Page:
Q: Who or What inspired you to write this book?
A: All the Hereville books are, in part, heavily disguised autobiographies. The first Hereville book was about wanting to be a cartoonist but not knowing how to get started. This book, the second one, is about starting to realize your ambitions but realizing that it’s never as simple or satisfying as you’ve imagined.

Q: What else about your book might piqué the reader’s inter­est?
A: I think a lot of people are initially tickled by the concept of a fantasy-adventure novel in which the main character is an 11-year-old Orthodox Jewish girl being raised in an Orthodox community. But what makes it worth reading, I hope, is that the Judaism in the books isn’t a gimmick or exoticized; it’s the setting in which the characters’ live their lives. I try and present the cultural aspects in as non-exotic and matter-of-fact a way as I can, and I think readers appreciate that.

Also, there are some exciting action sequences. Or I hope they’re exciting, anyway.

Here are the writ­ers and cartoonists whose work you can check out next:

Watch out for their “Blog Hop” interviews on November 7th.

Under Interviews

Interview with Barry at VanCAF

On June 10, 2012 · 0 Comments

Here’s an interview I did with the wonderful Geneviève Bolduc of 4GeeksMedia. She and her various camera operators really did a great job.

Under Interviews

First First Interview With Me about Hereville!

On March 13, 2012 · 0 Comments

Desirous of Everything has posted their “first first” interview with me. That one’s from a while ago, I think, but it’s nice to see it online. Here’s a sample:

Question: I personally, loved Pig. I love how much expression he portrays before he even speaks. And then when he spoke for the first time, I think I was just as surprised as Mirka was! Can you talk about your process of creating him?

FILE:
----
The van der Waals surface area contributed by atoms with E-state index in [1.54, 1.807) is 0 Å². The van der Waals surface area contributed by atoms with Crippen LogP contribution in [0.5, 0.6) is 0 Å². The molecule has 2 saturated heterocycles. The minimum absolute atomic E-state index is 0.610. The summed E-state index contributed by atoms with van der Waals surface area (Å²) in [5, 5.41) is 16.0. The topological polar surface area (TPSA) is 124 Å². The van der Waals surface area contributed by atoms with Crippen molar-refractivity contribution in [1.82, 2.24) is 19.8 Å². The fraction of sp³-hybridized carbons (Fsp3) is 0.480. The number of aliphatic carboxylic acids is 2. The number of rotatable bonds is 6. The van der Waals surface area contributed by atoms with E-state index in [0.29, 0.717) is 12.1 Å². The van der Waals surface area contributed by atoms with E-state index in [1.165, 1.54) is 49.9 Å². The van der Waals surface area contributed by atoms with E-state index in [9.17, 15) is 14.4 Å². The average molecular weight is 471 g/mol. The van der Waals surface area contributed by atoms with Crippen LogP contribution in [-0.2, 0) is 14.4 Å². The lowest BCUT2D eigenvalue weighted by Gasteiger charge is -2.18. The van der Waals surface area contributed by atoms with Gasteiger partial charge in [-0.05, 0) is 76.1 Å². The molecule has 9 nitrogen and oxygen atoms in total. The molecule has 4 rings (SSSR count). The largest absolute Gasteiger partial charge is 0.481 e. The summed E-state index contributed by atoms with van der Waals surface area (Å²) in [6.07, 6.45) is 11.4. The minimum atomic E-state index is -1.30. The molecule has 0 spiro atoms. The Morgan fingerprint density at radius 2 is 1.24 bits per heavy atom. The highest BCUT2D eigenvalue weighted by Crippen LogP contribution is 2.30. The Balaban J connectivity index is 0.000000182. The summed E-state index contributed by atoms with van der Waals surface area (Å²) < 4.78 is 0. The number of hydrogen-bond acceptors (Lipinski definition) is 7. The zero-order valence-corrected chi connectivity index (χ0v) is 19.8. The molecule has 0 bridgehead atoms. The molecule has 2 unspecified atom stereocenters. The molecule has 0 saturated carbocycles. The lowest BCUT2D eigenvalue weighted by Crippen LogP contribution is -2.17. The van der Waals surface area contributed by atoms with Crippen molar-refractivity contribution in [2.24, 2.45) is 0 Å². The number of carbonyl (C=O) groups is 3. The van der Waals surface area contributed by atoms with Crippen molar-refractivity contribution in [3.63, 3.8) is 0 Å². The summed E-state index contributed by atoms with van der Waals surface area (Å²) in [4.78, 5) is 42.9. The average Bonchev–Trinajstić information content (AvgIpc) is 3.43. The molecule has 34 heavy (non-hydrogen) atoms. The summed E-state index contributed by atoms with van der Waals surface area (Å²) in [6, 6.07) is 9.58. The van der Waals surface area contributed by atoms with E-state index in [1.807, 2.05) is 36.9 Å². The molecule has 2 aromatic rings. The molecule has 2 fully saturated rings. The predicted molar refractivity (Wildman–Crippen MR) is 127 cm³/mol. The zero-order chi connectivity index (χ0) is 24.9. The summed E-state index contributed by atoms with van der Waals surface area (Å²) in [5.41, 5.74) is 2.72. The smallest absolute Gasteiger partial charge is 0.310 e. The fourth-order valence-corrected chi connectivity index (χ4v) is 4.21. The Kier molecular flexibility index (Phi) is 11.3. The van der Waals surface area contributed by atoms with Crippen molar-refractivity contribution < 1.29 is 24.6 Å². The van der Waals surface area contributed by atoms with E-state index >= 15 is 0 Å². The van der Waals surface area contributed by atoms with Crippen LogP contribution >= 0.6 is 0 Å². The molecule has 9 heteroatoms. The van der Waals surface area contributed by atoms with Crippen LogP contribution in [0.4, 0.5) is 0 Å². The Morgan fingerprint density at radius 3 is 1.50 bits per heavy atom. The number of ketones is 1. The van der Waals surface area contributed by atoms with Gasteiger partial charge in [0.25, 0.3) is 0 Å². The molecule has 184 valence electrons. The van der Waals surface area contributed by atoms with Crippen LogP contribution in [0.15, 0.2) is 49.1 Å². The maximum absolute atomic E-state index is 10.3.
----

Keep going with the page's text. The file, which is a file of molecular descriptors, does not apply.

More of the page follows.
Answer: I knew that I wanted the witch to have a familiar, an animal friend. But it took me an amazingly long time to decide on a pig! I went through so many ideas… a cat, a ferret, a goat. In retrospect, it seems silly, because a pig is so perfect.

Because the pig is Mirka’s antagonist for so much of the story, I knew right away the pig had to be sort of prickly and easily annoyed. More of her personality came out as I sketched and wrote for her.

When it came time to draw the pig, I was so intimidated! It’s hard for me to draw a pig well. What helped me a lot was buying a half-dozen little realistic pig toys that I could hold in my hand and use as models for the character.

Click over to read the whole thing.

Under CTA, Interviews

Mini-interview of Barry from TCAF

On June 24, 2011 · Comments Off on Mini-interview of Barry from TCAF

I’ve been quiet lately because I’m in Canada. I’ll post a bit about this trip once I’m home, but meanwhile here’s a short interview from last month’s trip to Canada, when I attended the Toronto Comics Arts Fest. Thanks to Good Comics for Kids for making this video!

The graphic novels I recommend in this video are:

* I Kill Giants, by Joe Kelly and J.M. Ken Nimura
* Smile, by Raina Telgemeier
* Locas, by Jaime Hernandez

Under CTA, Interviews

Interviewed by Laurel Snyder!

On February 14, 2011 · Comments Off on Interviewed by Laurel Snyder!

The children’s book writer and general source of awesomeness Laurel Snyder interviewed me on her blog. Here’s a sample of the interview:

Laurel: Do you think books can change the world?